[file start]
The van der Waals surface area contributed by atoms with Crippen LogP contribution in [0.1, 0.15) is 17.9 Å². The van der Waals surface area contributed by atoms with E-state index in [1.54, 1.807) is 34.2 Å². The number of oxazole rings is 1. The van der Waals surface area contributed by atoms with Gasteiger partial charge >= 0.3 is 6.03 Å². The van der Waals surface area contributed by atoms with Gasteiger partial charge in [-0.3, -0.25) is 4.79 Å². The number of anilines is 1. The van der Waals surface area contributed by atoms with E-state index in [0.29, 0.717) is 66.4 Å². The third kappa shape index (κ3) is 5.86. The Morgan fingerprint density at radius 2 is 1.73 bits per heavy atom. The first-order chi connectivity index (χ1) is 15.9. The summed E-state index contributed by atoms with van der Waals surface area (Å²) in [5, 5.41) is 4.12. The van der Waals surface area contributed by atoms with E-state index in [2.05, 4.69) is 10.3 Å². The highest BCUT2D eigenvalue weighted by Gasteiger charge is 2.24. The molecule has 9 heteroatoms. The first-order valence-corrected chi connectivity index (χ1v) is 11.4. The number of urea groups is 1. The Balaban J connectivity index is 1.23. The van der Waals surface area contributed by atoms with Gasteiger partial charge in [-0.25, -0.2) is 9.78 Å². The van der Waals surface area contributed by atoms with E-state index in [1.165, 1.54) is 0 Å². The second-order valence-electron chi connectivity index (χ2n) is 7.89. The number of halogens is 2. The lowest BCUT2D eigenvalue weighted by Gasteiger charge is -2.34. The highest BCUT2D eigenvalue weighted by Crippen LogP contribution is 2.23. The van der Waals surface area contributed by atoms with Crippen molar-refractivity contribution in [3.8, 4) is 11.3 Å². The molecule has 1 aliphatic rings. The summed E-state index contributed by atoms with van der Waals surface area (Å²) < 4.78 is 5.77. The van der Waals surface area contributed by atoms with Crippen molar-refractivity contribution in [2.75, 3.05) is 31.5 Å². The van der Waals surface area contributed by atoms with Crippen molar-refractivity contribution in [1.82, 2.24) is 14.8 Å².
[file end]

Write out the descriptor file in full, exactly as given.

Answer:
The van der Waals surface area contributed by atoms with Crippen LogP contribution in [0.1, 0.15) is 17.9 Å². The van der Waals surface area contributed by atoms with E-state index in [1.54, 1.807) is 34.2 Å². The number of oxazole rings is 1. The van der Waals surface area contributed by atoms with Gasteiger partial charge >= 0.3 is 6.03 Å². The van der Waals surface area contributed by atoms with Gasteiger partial charge in [-0.3, -0.25) is 4.79 Å². The number of anilines is 1. The van der Waals surface area contributed by atoms with E-state index in [0.29, 0.717) is 66.4 Å². The third kappa shape index (κ3) is 5.86. The Morgan fingerprint density at radius 2 is 1.73 bits per heavy atom. The first-order chi connectivity index (χ1) is 15.9. The summed E-state index contributed by atoms with van der Waals surface area (Å²) in [5, 5.41) is 4.12. The van der Waals surface area contributed by atoms with E-state index in [2.05, 4.69) is 10.3 Å². The highest BCUT2D eigenvalue weighted by Gasteiger charge is 2.24. The molecule has 9 heteroatoms. The first-order valence-corrected chi connectivity index (χ1v) is 11.4. The number of urea groups is 1. The Balaban J connectivity index is 1.23. The van der Waals surface area contributed by atoms with Gasteiger partial charge in [-0.25, -0.2) is 9.78 Å². The van der Waals surface area contributed by atoms with E-state index in [1.165, 1.54) is 0 Å². The second-order valence-electron chi connectivity index (χ2n) is 7.89. The number of halogens is 2. The lowest BCUT2D eigenvalue weighted by Gasteiger charge is -2.34. The highest BCUT2D eigenvalue weighted by Crippen LogP contribution is 2.23. The van der Waals surface area contributed by atoms with Crippen molar-refractivity contribution in [3.8, 4) is 11.3 Å². The molecule has 1 aliphatic rings. The summed E-state index contributed by atoms with van der Waals surface area (Å²) < 4.78 is 5.77. The van der Waals surface area contributed by atoms with Crippen molar-refractivity contribution in [2.75, 3.05) is 31.5 Å². The van der Waals surface area contributed by atoms with Crippen molar-refractivity contribution in [1.82, 2.24) is 14.8 Å².